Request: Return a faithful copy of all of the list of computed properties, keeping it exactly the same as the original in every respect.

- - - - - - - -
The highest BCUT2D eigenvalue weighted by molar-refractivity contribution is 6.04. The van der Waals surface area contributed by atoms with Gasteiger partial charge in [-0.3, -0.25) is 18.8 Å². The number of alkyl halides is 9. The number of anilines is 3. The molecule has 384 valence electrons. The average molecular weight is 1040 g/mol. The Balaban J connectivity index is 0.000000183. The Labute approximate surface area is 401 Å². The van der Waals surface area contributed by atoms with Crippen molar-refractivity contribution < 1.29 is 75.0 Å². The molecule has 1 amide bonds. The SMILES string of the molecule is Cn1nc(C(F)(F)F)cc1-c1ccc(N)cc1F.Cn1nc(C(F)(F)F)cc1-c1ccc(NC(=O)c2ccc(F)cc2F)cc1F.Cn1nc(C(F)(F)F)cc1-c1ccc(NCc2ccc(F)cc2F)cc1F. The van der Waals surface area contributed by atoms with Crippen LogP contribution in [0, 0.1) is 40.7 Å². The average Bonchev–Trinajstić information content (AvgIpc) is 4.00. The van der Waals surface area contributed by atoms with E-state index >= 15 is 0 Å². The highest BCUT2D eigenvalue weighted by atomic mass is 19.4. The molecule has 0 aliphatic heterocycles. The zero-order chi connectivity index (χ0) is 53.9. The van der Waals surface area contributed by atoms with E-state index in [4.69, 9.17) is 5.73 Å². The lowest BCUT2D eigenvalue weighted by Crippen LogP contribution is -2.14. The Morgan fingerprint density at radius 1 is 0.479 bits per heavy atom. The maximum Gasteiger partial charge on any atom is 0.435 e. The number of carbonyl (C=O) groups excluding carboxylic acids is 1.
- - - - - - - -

The highest BCUT2D eigenvalue weighted by molar-refractivity contribution is 6.04. The van der Waals surface area contributed by atoms with Gasteiger partial charge in [-0.3, -0.25) is 18.8 Å². The number of alkyl halides is 9. The number of anilines is 3. The molecule has 384 valence electrons. The average molecular weight is 1040 g/mol. The Balaban J connectivity index is 0.000000183. The Labute approximate surface area is 401 Å². The van der Waals surface area contributed by atoms with Crippen molar-refractivity contribution < 1.29 is 75.0 Å². The molecule has 1 amide bonds. The SMILES string of the molecule is Cn1nc(C(F)(F)F)cc1-c1ccc(N)cc1F.Cn1nc(C(F)(F)F)cc1-c1ccc(NC(=O)c2ccc(F)cc2F)cc1F.Cn1nc(C(F)(F)F)cc1-c1ccc(NCc2ccc(F)cc2F)cc1F. The van der Waals surface area contributed by atoms with Crippen LogP contribution in [0, 0.1) is 40.7 Å². The average Bonchev–Trinajstić information content (AvgIpc) is 4.00. The van der Waals surface area contributed by atoms with E-state index >= 15 is 0 Å². The highest BCUT2D eigenvalue weighted by atomic mass is 19.4. The molecule has 0 aliphatic heterocycles. The zero-order chi connectivity index (χ0) is 53.9. The van der Waals surface area contributed by atoms with E-state index in [4.69, 9.17) is 5.73 Å². The lowest BCUT2D eigenvalue weighted by Crippen LogP contribution is -2.14. The Morgan fingerprint density at radius 1 is 0.479 bits per heavy atom. The maximum Gasteiger partial charge on any atom is 0.435 e. The number of carbonyl (C=O) groups excluding carboxylic acids is 1.